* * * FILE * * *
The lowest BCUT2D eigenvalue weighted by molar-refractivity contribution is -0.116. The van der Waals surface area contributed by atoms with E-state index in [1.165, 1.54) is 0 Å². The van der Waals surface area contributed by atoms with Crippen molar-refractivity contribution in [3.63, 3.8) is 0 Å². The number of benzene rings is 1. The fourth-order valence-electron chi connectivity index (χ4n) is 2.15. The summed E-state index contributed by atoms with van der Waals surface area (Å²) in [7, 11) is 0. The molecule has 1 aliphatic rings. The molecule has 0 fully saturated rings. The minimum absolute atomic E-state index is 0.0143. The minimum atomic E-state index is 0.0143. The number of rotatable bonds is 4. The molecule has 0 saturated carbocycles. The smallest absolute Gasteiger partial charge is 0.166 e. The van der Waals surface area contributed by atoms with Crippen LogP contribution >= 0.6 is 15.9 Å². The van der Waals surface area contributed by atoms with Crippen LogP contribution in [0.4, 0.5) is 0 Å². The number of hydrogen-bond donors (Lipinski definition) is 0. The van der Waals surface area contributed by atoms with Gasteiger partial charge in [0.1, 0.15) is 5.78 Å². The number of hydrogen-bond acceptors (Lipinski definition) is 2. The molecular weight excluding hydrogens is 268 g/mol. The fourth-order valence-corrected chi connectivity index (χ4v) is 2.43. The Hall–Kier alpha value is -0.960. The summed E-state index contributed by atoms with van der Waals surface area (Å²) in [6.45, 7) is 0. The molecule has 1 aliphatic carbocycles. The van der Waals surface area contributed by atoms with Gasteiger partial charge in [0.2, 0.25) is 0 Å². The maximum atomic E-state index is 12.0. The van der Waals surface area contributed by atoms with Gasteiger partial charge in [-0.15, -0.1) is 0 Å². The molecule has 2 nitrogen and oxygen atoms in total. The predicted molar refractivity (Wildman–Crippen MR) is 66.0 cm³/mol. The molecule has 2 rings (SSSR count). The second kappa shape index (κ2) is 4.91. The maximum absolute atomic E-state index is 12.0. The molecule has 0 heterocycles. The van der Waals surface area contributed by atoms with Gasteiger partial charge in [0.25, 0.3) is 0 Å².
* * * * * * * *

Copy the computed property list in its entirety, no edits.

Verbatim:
The lowest BCUT2D eigenvalue weighted by molar-refractivity contribution is -0.116. The van der Waals surface area contributed by atoms with E-state index in [1.165, 1.54) is 0 Å². The van der Waals surface area contributed by atoms with Crippen molar-refractivity contribution in [3.63, 3.8) is 0 Å². The number of benzene rings is 1. The fourth-order valence-electron chi connectivity index (χ4n) is 2.15. The summed E-state index contributed by atoms with van der Waals surface area (Å²) in [7, 11) is 0. The molecule has 1 aliphatic rings. The molecule has 0 fully saturated rings. The minimum absolute atomic E-state index is 0.0143. The minimum atomic E-state index is 0.0143. The number of rotatable bonds is 4. The molecule has 0 saturated carbocycles. The smallest absolute Gasteiger partial charge is 0.166 e. The van der Waals surface area contributed by atoms with Crippen LogP contribution >= 0.6 is 15.9 Å². The van der Waals surface area contributed by atoms with Crippen LogP contribution in [0.4, 0.5) is 0 Å². The number of hydrogen-bond donors (Lipinski definition) is 0. The van der Waals surface area contributed by atoms with Gasteiger partial charge in [0.1, 0.15) is 5.78 Å². The number of hydrogen-bond acceptors (Lipinski definition) is 2. The molecular weight excluding hydrogens is 268 g/mol. The fourth-order valence-corrected chi connectivity index (χ4v) is 2.43. The Hall–Kier alpha value is -0.960. The summed E-state index contributed by atoms with van der Waals surface area (Å²) in [6.45, 7) is 0. The molecule has 1 aliphatic carbocycles. The van der Waals surface area contributed by atoms with Gasteiger partial charge in [0.2, 0.25) is 0 Å². The maximum atomic E-state index is 12.0. The van der Waals surface area contributed by atoms with Gasteiger partial charge in [-0.15, -0.1) is 0 Å². The molecule has 2 nitrogen and oxygen atoms in total. The predicted molar refractivity (Wildman–Crippen MR) is 66.0 cm³/mol. The molecule has 2 rings (SSSR count). The second kappa shape index (κ2) is 4.91. The maximum absolute atomic E-state index is 12.0. The molecule has 0 heterocycles. The van der Waals surface area contributed by atoms with Gasteiger partial charge in [0.25, 0.3) is 0 Å².